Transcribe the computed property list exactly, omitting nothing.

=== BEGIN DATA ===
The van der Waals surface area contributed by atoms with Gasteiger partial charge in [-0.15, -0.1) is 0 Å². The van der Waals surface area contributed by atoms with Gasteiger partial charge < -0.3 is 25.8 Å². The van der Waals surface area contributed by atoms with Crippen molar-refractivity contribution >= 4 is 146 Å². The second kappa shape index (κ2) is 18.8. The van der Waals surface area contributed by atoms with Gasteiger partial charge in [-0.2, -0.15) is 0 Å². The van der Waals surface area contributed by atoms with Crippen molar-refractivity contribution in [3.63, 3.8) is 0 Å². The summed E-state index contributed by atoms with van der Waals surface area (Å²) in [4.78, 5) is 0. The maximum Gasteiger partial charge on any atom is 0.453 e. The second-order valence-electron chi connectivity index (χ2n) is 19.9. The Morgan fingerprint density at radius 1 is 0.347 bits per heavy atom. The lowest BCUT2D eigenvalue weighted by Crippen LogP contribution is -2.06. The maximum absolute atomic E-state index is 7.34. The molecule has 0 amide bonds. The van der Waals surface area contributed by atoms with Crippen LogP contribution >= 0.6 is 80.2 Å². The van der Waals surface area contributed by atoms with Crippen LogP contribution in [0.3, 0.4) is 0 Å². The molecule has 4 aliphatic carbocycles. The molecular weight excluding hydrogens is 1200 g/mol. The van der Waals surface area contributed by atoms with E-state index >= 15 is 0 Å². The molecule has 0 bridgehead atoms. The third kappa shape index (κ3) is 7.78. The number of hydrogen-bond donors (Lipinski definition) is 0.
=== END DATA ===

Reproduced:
The van der Waals surface area contributed by atoms with Gasteiger partial charge in [-0.15, -0.1) is 0 Å². The van der Waals surface area contributed by atoms with Gasteiger partial charge < -0.3 is 25.8 Å². The van der Waals surface area contributed by atoms with Crippen molar-refractivity contribution >= 4 is 146 Å². The second kappa shape index (κ2) is 18.8. The van der Waals surface area contributed by atoms with Gasteiger partial charge in [-0.2, -0.15) is 0 Å². The van der Waals surface area contributed by atoms with Crippen molar-refractivity contribution in [3.63, 3.8) is 0 Å². The summed E-state index contributed by atoms with van der Waals surface area (Å²) in [4.78, 5) is 0. The maximum Gasteiger partial charge on any atom is 0.453 e. The second-order valence-electron chi connectivity index (χ2n) is 19.9. The Morgan fingerprint density at radius 1 is 0.347 bits per heavy atom. The lowest BCUT2D eigenvalue weighted by Crippen LogP contribution is -2.06. The maximum absolute atomic E-state index is 7.34. The molecule has 0 amide bonds. The van der Waals surface area contributed by atoms with Crippen LogP contribution >= 0.6 is 80.2 Å². The van der Waals surface area contributed by atoms with Crippen LogP contribution in [0.3, 0.4) is 0 Å². The molecule has 4 aliphatic carbocycles. The molecular weight excluding hydrogens is 1200 g/mol. The van der Waals surface area contributed by atoms with E-state index >= 15 is 0 Å². The molecule has 0 bridgehead atoms. The third kappa shape index (κ3) is 7.78. The number of hydrogen-bond donors (Lipinski definition) is 0.